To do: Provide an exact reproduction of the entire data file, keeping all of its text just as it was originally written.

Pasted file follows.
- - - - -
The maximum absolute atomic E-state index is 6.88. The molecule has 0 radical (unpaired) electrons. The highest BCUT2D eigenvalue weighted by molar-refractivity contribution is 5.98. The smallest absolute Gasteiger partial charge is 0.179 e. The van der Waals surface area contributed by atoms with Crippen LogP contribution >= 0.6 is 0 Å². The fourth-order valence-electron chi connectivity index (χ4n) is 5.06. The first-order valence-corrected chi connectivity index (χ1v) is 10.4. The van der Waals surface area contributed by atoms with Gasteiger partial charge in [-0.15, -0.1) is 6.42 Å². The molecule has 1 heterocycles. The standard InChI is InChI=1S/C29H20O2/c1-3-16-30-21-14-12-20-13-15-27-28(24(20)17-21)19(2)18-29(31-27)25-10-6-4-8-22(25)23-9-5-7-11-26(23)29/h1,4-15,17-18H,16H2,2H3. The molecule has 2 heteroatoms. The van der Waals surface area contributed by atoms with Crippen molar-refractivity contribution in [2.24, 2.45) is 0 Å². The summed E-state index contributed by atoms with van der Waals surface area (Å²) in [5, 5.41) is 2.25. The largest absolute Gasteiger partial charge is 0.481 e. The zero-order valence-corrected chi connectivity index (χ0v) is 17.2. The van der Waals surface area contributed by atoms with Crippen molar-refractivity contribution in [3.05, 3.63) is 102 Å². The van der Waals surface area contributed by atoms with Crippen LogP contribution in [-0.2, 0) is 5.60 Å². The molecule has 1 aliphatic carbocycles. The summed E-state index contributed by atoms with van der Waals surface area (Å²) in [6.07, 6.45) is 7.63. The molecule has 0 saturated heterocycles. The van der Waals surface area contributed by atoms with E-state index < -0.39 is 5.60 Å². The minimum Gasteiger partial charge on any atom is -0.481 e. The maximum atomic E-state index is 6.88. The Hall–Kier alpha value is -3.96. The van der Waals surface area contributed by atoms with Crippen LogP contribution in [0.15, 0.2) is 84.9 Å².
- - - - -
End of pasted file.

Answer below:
The maximum absolute atomic E-state index is 6.88. The molecule has 0 radical (unpaired) electrons. The highest BCUT2D eigenvalue weighted by molar-refractivity contribution is 5.98. The smallest absolute Gasteiger partial charge is 0.179 e. The van der Waals surface area contributed by atoms with Crippen LogP contribution >= 0.6 is 0 Å². The fourth-order valence-electron chi connectivity index (χ4n) is 5.06. The first-order valence-corrected chi connectivity index (χ1v) is 10.4. The van der Waals surface area contributed by atoms with Gasteiger partial charge in [-0.15, -0.1) is 6.42 Å². The molecule has 1 heterocycles. The standard InChI is InChI=1S/C29H20O2/c1-3-16-30-21-14-12-20-13-15-27-28(24(20)17-21)19(2)18-29(31-27)25-10-6-4-8-22(25)23-9-5-7-11-26(23)29/h1,4-15,17-18H,16H2,2H3. The molecule has 2 heteroatoms. The van der Waals surface area contributed by atoms with Crippen molar-refractivity contribution in [2.24, 2.45) is 0 Å². The summed E-state index contributed by atoms with van der Waals surface area (Å²) in [5, 5.41) is 2.25. The largest absolute Gasteiger partial charge is 0.481 e. The zero-order valence-corrected chi connectivity index (χ0v) is 17.2. The van der Waals surface area contributed by atoms with Crippen molar-refractivity contribution in [3.05, 3.63) is 102 Å². The van der Waals surface area contributed by atoms with Crippen LogP contribution in [-0.2, 0) is 5.60 Å². The molecule has 1 aliphatic carbocycles. The summed E-state index contributed by atoms with van der Waals surface area (Å²) in [6.07, 6.45) is 7.63. The molecule has 0 saturated heterocycles. The van der Waals surface area contributed by atoms with E-state index < -0.39 is 5.60 Å². The minimum Gasteiger partial charge on any atom is -0.481 e. The maximum atomic E-state index is 6.88. The Hall–Kier alpha value is -3.96. The van der Waals surface area contributed by atoms with Crippen LogP contribution in [0.15, 0.2) is 84.9 Å².